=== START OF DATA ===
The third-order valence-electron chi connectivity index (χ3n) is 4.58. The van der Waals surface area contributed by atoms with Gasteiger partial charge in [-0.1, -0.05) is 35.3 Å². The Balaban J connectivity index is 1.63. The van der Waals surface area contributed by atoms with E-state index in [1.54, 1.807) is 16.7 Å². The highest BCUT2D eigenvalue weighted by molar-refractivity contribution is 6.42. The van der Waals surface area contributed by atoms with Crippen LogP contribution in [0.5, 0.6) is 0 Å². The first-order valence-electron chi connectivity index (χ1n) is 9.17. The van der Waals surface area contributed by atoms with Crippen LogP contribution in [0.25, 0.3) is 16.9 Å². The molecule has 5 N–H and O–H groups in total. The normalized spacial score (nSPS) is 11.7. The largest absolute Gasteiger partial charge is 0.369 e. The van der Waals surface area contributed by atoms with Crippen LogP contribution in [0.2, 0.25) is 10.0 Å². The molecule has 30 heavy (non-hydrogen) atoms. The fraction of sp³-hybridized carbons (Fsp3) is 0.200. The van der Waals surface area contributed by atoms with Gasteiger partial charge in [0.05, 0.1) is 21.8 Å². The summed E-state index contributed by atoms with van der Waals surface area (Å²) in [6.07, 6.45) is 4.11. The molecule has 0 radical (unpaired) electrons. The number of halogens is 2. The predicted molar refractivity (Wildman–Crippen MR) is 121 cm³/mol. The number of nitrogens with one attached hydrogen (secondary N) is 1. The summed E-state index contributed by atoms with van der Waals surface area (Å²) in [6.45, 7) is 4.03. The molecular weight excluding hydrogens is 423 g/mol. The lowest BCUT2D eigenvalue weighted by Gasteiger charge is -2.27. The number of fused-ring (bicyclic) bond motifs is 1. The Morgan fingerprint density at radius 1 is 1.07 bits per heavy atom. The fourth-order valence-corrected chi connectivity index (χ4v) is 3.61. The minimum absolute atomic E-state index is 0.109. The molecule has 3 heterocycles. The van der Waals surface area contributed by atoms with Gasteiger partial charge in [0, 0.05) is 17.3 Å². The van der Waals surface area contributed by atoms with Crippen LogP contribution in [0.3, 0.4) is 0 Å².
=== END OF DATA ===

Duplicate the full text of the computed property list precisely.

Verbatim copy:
The third-order valence-electron chi connectivity index (χ3n) is 4.58. The van der Waals surface area contributed by atoms with Gasteiger partial charge in [-0.1, -0.05) is 35.3 Å². The Balaban J connectivity index is 1.63. The van der Waals surface area contributed by atoms with E-state index in [1.54, 1.807) is 16.7 Å². The highest BCUT2D eigenvalue weighted by molar-refractivity contribution is 6.42. The van der Waals surface area contributed by atoms with Crippen LogP contribution in [0.5, 0.6) is 0 Å². The first-order valence-electron chi connectivity index (χ1n) is 9.17. The van der Waals surface area contributed by atoms with Crippen LogP contribution in [0.25, 0.3) is 16.9 Å². The molecule has 5 N–H and O–H groups in total. The normalized spacial score (nSPS) is 11.7. The largest absolute Gasteiger partial charge is 0.369 e. The van der Waals surface area contributed by atoms with Crippen LogP contribution in [0.2, 0.25) is 10.0 Å². The molecule has 30 heavy (non-hydrogen) atoms. The fraction of sp³-hybridized carbons (Fsp3) is 0.200. The van der Waals surface area contributed by atoms with Gasteiger partial charge in [0.05, 0.1) is 21.8 Å². The summed E-state index contributed by atoms with van der Waals surface area (Å²) in [6.07, 6.45) is 4.11. The molecule has 0 radical (unpaired) electrons. The number of halogens is 2. The predicted molar refractivity (Wildman–Crippen MR) is 121 cm³/mol. The number of nitrogens with one attached hydrogen (secondary N) is 1. The summed E-state index contributed by atoms with van der Waals surface area (Å²) in [6.45, 7) is 4.03. The molecular weight excluding hydrogens is 423 g/mol. The lowest BCUT2D eigenvalue weighted by Gasteiger charge is -2.27. The number of fused-ring (bicyclic) bond motifs is 1. The Morgan fingerprint density at radius 1 is 1.07 bits per heavy atom. The fourth-order valence-corrected chi connectivity index (χ4v) is 3.61. The minimum absolute atomic E-state index is 0.109. The molecule has 3 heterocycles. The van der Waals surface area contributed by atoms with Gasteiger partial charge in [0, 0.05) is 17.3 Å². The van der Waals surface area contributed by atoms with Crippen LogP contribution in [0.3, 0.4) is 0 Å².